For flipping, I use what many consider overkill. I use a special eight-foot Laredo flipping rod, Shimano Castaic reel spooled with 75- to 80- pound Tuff or Lynch Line. I admit that in most cases I don't really need that heavy of braid on this lake, or even on Falcon. But while flipping in south Texas, with lighter test lines like 35- to 50-pound, I have actually had my fingers cut while trying to set the hook with the slack line in my left hand. The heavier braid eliminates this problem.
In my opinion there are two hooks made today that will get the job done while flipping for these big bass. The Superline Gamakatsu or Oldham's Heavy Flipping hook with the screwlock will serve you best. In my personal experience I have straightened out many other brands of hooks. By the way, I'm not sponsored by either of these companies.
The Oldham hook works the best in all cases except when flipping extra thick-bodied baits such as the Gambier Flapping Shad. For this bait I believe the Gamakatsu results in more hook-ups. A neat feature of the Oldham's hook is that a lot of times when you miss a fish on the hook set the screwlock keeps the bait from balling up on the end of the hook. This can save you a lot of time because instead of straightening out the bait you can immediately place it back into the strike zone. This can, and does, result in many repeat strikes.
I believe the great fishing at Casa Blanca is due to the three fish 18-inch limit. This is closely enforced by one of the friendliest game wardens that I've ever met. He actually makes it a pleasure to be checked by him.
If you tire of pitching and flipping, then dig out the crankbaits and Carolina rigs. You can start fishing the rocky points and ledges that adorn this little lake. Deep Little N's in fire tiger, shad, and red will catch a bunch of fish. I have also had great success with chartreuse.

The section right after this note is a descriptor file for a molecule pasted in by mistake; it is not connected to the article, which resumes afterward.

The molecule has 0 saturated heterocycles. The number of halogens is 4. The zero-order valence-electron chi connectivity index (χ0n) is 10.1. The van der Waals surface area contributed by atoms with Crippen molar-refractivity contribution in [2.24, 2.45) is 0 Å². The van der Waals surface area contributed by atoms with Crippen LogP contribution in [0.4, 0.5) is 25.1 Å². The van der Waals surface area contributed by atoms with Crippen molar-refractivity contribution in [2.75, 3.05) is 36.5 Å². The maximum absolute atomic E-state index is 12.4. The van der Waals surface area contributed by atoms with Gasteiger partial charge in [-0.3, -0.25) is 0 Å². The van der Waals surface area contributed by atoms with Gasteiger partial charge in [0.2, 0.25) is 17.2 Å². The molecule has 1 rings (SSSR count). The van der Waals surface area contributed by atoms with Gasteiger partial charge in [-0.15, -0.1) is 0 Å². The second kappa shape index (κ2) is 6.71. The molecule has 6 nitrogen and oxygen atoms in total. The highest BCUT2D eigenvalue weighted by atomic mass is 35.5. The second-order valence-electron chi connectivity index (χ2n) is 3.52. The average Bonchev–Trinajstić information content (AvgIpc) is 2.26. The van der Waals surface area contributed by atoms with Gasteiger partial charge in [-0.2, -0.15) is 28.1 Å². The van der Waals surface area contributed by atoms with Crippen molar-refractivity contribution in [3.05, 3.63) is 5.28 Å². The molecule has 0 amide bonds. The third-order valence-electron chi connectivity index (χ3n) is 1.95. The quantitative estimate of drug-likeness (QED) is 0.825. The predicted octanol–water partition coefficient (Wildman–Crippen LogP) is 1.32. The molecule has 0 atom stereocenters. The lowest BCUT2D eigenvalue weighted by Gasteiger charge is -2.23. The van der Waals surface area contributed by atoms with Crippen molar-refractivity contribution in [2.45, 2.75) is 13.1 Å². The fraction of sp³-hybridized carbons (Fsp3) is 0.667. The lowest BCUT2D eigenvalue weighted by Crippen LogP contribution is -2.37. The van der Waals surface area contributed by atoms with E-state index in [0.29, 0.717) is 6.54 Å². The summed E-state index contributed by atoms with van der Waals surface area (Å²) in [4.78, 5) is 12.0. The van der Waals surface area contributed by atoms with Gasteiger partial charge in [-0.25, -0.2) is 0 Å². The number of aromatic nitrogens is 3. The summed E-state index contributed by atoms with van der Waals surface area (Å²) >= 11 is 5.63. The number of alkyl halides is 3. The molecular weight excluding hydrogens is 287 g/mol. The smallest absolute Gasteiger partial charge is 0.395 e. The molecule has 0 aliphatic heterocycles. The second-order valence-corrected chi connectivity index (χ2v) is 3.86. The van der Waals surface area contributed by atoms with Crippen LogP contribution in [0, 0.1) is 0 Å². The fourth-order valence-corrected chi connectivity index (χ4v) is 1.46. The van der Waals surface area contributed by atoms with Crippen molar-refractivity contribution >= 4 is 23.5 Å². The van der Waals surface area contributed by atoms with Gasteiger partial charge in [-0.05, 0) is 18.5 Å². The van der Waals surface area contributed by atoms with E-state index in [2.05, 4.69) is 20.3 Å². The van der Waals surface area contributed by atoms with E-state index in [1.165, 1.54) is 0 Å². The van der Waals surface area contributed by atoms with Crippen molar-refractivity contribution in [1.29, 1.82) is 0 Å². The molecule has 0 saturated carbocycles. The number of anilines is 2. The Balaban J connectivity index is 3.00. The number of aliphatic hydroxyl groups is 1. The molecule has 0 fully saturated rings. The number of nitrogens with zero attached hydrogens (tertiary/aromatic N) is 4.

In addition to being a wonderful bass fishery, Casa Blanca has excellent numbers of hybrid stripers, crappie, and catfish. My wife Donna and I caught 20 of the biggest crappie I've ever caught in my life on one trip, in short order. Then we went after some hybrid stripers. We caught them trolling, casting, and using jig & spoons until we headed home.
An added bonus to the hybrid fishing was that we also caught several nice black bass while fishing for the hybrids. I haven't personally been catfishing here, but have spoken to several fishermen who had caught some quality cats. The game warden has told me of many extra large catfish that have been caught in this little lake.
If there is a down side to Casa Blanca it is that during the months normally associated with skiers and personal watercraft, the lake can become crowded and the ramp area congested.
Two years ago I had only heard of this lake, but now I list it in my guide brochure. I encourage my clients to try fishing here and many of my regulars book it at least one or two days during their trips to south Texas.
Since this lake is right in the city of Laredo it's easy to plan a family vacation around a fishing trip. The close proximity to Mexico and all the tourist attractions on both sides of the border insures a fun family outing.
The White House saved me a couple of years ago, now it is my ace-in-the-hole. If the fishing gets slow on Falcon and Sugar Lake, I know where to go to satisfy my fishing wishes. If I've left you with the impression that there aren't any really big bass in Casa Blanca, rest assured that some of my friends have caught bass in excess of 11 pounds.